Original languageEnglish (US)
Pages (from-to)725-732
Number of pages8
JournalBritish Journal of Dermatology
Volume147
Issue number4
DOIs
StatePublished - 2002

Fingerprint

Pemphigus
Autoantibodies
Plectin
Desmoplakins
Giant Lymph Node Hyperplasia
Stomatitis
Immunoglobulin G
Indirect Fluorescent Antibody Technique
Immunoprecipitation
Skin
Desmoglein 1
Acantholysis
Bronchiolitis Obliterans
Direct Fluorescent Antibody Technique
Fatal Outcome
Lung Injury
Dermatitis
Serum
Immunoblotting
Autoimmune Diseases

Keywords

  • Castleman's disease
  • Children
  • Lichenoid dermatitis
  • Paraneoplastic syndrome
  • Pemphigus
  • Plakin protein

ASJC Scopus subject areas

  • Dermatology

Cite this

Mimouni, D., Anhalt, G. J., Lazarova, Z., Aho, S., Kazerounian, S., Kouba, D. J., ... Nousari, H. C. (2002). Paraneoplastic pemphigus in children and adolescents. British Journal of Dermatology, 147(4), 725-732. https://doi.org/10.1046/j.1365-2133.2002.04992.x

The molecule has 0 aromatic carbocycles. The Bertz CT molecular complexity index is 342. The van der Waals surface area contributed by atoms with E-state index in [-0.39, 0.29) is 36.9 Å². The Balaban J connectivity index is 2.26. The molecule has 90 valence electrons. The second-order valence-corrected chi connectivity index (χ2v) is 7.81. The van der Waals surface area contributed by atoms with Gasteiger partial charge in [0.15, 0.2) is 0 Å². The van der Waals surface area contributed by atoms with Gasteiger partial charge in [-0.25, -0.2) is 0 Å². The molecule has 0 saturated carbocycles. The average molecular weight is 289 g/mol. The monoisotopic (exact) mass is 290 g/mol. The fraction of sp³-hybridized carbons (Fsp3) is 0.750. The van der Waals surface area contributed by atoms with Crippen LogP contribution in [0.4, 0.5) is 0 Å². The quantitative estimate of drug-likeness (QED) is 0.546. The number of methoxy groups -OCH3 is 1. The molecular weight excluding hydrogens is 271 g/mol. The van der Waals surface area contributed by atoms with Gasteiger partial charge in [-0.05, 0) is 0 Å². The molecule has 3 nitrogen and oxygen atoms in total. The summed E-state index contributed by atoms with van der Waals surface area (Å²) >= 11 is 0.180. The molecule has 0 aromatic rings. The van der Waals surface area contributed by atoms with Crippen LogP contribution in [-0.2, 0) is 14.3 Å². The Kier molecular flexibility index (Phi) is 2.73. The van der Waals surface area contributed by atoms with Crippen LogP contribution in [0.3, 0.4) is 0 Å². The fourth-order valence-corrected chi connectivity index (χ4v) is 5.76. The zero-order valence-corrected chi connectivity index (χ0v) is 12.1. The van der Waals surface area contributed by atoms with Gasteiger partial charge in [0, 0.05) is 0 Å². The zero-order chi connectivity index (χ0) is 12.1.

Paraneoplastic pemphigus in children and adolescents. / Mimouni, D.; Anhalt, Grant James; Lazarova, Z.; Aho, S.; Kazerounian, S.; Kouba, D. J.; Mascaro, J. M.; Nousari, H. C.

In: British Journal of Dermatology, Vol. 147, No. 4, 2002, p. 725-732.

Research output: Contribution to journalArticle

Mimouni, D, Anhalt, GJ, Lazarova, Z, Aho, S, Kazerounian, S, Kouba, DJ, Mascaro, JM & Nousari, HC 2002, 'Paraneoplastic pemphigus in children and adolescents', British Journal of Dermatology, vol. 147, no. 4, pp. 725-732. https://doi.org/10.1046/j.1365-2133.2002.04992.x